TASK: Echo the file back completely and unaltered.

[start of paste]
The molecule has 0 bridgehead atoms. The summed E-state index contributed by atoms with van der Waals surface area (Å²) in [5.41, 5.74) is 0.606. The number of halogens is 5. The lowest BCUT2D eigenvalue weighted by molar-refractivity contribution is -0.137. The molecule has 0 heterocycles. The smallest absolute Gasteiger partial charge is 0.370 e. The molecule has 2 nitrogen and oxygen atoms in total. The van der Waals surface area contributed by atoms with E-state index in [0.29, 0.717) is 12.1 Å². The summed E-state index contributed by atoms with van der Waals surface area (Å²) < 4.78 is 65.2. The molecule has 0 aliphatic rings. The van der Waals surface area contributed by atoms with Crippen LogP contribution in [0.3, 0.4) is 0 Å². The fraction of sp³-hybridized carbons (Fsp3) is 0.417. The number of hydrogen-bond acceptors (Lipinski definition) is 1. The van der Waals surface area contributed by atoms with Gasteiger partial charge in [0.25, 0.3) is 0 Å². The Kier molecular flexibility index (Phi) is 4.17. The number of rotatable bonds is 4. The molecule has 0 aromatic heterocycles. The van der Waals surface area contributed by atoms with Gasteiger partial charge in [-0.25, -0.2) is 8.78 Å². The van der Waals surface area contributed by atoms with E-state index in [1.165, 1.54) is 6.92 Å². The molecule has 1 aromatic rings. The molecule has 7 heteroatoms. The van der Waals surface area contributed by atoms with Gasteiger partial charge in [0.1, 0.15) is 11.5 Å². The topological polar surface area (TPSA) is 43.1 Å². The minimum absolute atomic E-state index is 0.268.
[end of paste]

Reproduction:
The molecule has 0 bridgehead atoms. The summed E-state index contributed by atoms with van der Waals surface area (Å²) in [5.41, 5.74) is 0.606. The number of halogens is 5. The lowest BCUT2D eigenvalue weighted by molar-refractivity contribution is -0.137. The molecule has 0 heterocycles. The smallest absolute Gasteiger partial charge is 0.370 e. The molecule has 2 nitrogen and oxygen atoms in total. The van der Waals surface area contributed by atoms with E-state index in [0.29, 0.717) is 12.1 Å². The summed E-state index contributed by atoms with van der Waals surface area (Å²) < 4.78 is 65.2. The molecule has 0 aliphatic rings. The van der Waals surface area contributed by atoms with Crippen LogP contribution in [0.3, 0.4) is 0 Å². The fraction of sp³-hybridized carbons (Fsp3) is 0.417. The number of hydrogen-bond acceptors (Lipinski definition) is 1. The van der Waals surface area contributed by atoms with Gasteiger partial charge in [0.25, 0.3) is 0 Å². The Kier molecular flexibility index (Phi) is 4.17. The number of rotatable bonds is 4. The molecule has 0 aromatic heterocycles. The van der Waals surface area contributed by atoms with Gasteiger partial charge in [-0.25, -0.2) is 8.78 Å². The van der Waals surface area contributed by atoms with E-state index in [1.165, 1.54) is 6.92 Å². The molecule has 1 aromatic rings. The molecule has 7 heteroatoms. The van der Waals surface area contributed by atoms with Gasteiger partial charge in [0.1, 0.15) is 11.5 Å². The topological polar surface area (TPSA) is 43.1 Å². The minimum absolute atomic E-state index is 0.268.